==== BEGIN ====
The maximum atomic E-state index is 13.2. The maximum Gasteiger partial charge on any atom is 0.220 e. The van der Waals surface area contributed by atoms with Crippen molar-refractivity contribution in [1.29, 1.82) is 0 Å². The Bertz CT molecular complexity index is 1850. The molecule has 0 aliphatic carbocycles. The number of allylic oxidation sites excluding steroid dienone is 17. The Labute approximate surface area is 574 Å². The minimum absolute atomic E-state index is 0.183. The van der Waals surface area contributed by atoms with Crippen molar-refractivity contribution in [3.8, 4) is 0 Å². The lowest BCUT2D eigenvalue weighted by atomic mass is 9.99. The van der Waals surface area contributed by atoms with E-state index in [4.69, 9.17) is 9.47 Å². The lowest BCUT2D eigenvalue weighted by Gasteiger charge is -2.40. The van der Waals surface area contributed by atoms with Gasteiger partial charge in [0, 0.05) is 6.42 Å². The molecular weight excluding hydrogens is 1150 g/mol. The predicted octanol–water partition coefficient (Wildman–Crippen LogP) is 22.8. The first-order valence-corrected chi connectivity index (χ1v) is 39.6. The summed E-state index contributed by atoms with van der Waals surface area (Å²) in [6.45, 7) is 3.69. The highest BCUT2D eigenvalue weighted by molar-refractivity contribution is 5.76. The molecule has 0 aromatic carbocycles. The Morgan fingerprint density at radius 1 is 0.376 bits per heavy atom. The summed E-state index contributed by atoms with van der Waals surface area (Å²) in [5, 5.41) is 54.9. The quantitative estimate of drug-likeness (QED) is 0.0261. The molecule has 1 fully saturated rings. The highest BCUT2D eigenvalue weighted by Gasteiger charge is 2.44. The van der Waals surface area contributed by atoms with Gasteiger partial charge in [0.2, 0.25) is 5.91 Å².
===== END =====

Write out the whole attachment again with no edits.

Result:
The maximum atomic E-state index is 13.2. The maximum Gasteiger partial charge on any atom is 0.220 e. The van der Waals surface area contributed by atoms with Crippen molar-refractivity contribution in [1.29, 1.82) is 0 Å². The Bertz CT molecular complexity index is 1850. The molecule has 0 aliphatic carbocycles. The number of allylic oxidation sites excluding steroid dienone is 17. The Labute approximate surface area is 574 Å². The minimum absolute atomic E-state index is 0.183. The van der Waals surface area contributed by atoms with Crippen molar-refractivity contribution in [3.8, 4) is 0 Å². The lowest BCUT2D eigenvalue weighted by atomic mass is 9.99. The van der Waals surface area contributed by atoms with E-state index in [4.69, 9.17) is 9.47 Å². The lowest BCUT2D eigenvalue weighted by Gasteiger charge is -2.40. The van der Waals surface area contributed by atoms with Gasteiger partial charge in [0, 0.05) is 6.42 Å². The molecular weight excluding hydrogens is 1150 g/mol. The predicted octanol–water partition coefficient (Wildman–Crippen LogP) is 22.8. The first-order valence-corrected chi connectivity index (χ1v) is 39.6. The summed E-state index contributed by atoms with van der Waals surface area (Å²) in [6.45, 7) is 3.69. The highest BCUT2D eigenvalue weighted by molar-refractivity contribution is 5.76. The molecule has 0 aromatic carbocycles. The Morgan fingerprint density at radius 1 is 0.376 bits per heavy atom. The summed E-state index contributed by atoms with van der Waals surface area (Å²) in [5, 5.41) is 54.9. The quantitative estimate of drug-likeness (QED) is 0.0261. The molecule has 1 fully saturated rings. The highest BCUT2D eigenvalue weighted by Gasteiger charge is 2.44. The van der Waals surface area contributed by atoms with Gasteiger partial charge in [0.2, 0.25) is 5.91 Å².